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Author Topic: Prodigy Producing  (Read 4467 times)

Ekko

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Prodigy Producing
« on: November 30, 2001, 10:26:54 PM »
Ahh, at least I got it made.
Okay, I just start off talking a bit, everybody's welcome to interfere.

There are some things I noticed that *might* make the typical Prodigy sound. You all know what I'm talking about, and if not, your subconsciousness must have got it then.
There is a typical way of doing the final touch to a track in Prodigyworld, it's hard to define what, but every album has that certain sound. Sure, all the album sounds different to each other, but within that record everyting is tight.

One thing that is very common on the FOTL are the high 3khz levels. There are even people who don't like Prodigy just because of the aggressive medium range frequencies (well, most of them are engineers).
Then again, ususally songs in the electronic-area are cutted
very harshly at about 35-45hz. Everything that reaches deeper near bottom end steals dynamic and headroom, buuuut... Not so with Prodge! Obviously not trying to produce the phattest dancefloor-killers, the low end in Prodge-tracks finishes at sometimes 20hz (Diesel Power, if I remember right), which massively reduces the overall 'energy'. Very strange if you ask me, cause they now need to reduce dynamic to get a higher overall level again. And you all know, if you write music yourself, that music that gets published (by a record company) never ever is 'pure'.
The material is always re-engineered and mastered.
You would shit yourself, if you would hear Prodigy-music unmastered, it would maybe even sound awful.
Anyway, what I'm trying to say is, that because of the highered overall level and the aggressive medium-range frequencies every track is unique, bassy and very very urrrr...
straight. Small, you know.
Take a good Jazz record for example, if you heard Prodigy all your life long, you'll fall of your chair because of the high dynamic. You will hear stereo-effects you never even thought of.
No kidding, Prodigy is very mainstreamy when it's about producing. It kicks, alright, but it's very boring to hear all day, because of the missing tricks and secrets in the songs.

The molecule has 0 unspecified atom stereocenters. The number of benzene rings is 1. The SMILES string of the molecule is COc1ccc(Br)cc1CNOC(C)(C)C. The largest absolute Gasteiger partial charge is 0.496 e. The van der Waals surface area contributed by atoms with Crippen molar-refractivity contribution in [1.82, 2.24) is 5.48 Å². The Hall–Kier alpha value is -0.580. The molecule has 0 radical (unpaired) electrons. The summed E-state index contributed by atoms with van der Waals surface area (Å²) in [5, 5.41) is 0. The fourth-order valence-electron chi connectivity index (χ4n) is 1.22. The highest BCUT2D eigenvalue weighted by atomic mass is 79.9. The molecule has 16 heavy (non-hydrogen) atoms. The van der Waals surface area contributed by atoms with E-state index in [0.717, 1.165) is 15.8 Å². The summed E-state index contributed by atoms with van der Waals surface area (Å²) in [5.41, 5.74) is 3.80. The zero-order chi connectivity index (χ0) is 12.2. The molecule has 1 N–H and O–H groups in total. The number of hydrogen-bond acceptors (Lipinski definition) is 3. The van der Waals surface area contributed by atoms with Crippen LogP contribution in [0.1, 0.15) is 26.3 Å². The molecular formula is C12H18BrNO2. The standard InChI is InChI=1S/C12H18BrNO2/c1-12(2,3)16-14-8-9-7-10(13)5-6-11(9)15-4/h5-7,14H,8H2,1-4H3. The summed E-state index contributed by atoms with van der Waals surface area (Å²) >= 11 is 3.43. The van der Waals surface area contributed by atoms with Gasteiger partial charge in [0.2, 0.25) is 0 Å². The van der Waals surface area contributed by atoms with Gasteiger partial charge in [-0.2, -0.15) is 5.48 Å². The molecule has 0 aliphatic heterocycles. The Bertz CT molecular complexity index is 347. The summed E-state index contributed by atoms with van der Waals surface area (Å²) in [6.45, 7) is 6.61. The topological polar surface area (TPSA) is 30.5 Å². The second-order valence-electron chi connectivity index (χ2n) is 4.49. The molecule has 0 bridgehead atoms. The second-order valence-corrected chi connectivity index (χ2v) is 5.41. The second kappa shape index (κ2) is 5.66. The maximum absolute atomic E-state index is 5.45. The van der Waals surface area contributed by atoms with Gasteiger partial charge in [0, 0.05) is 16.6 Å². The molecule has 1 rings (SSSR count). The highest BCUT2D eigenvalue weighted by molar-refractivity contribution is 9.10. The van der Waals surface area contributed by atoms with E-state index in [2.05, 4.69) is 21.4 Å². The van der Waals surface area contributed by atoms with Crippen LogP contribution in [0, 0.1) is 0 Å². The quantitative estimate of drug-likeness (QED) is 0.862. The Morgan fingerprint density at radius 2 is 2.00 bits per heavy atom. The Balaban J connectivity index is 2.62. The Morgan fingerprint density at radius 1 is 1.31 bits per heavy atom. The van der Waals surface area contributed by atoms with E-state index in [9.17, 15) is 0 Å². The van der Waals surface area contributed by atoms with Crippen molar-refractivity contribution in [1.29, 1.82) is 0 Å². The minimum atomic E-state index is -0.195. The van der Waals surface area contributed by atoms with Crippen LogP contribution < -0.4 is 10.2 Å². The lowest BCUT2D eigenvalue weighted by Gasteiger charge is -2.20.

I'm sure most Prodge-listeners won't mind, but I would like a more 'deeper' record very well.

Anyway, I'll try to go short till here, there are more things which make the sound unique.
As some of you might know, Liam is using this old SE-70, which distortions the signal when the reverb is overloaded.
Well, if you know that gear, you will notice that in fact EVERY distortion is made with this, at least on FOTL and MFTJG.
He must have loads of them.

As it should be done: Every Bassdrum is mono and centered but not every snaredrum is mono (well, centered never as well), you can hear that on Climbatize. Okay, it might be an open hihat-sound from a synth lying over it, I'm not sure, since I got the same hihat here on my Virus.

Well, I must go to work now, maybe I'll write more about it (if there's still someone awake out there...) cause there's more about Liams & Neills trixx.

Seeya,
Ekko
« Last Edit: November 30, 2001, 10:33:25 PM by Ekko »
Tradition IS a tradition

kenzie

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Re: Prodigy Producing
« Reply #1 on: January 07, 2002, 07:15:58 PM »
OK Help me

I do sum producing stuff
i'd like ta know:

What Drum machine does Liam use to get his famous beetz???
Ok obviosly lotsa different ones but don't u know what is most popular or have a listing of modules used for every track :P or sumthin like that

or

what would be a good drum machine that sorta kapturez liam's sound
you've got to open up your eyes and see the light

kenzie

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Re: Prodigy Producing
« Reply #2 on: January 07, 2002, 07:21:24 PM »

////oh Yes

keep writing this shit its really interesting!!!!
you've got to open up your eyes and see the light

Ekko

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Re: Prodigy Producing
« Reply #3 on: January 07, 2002, 10:08:16 PM »
Quote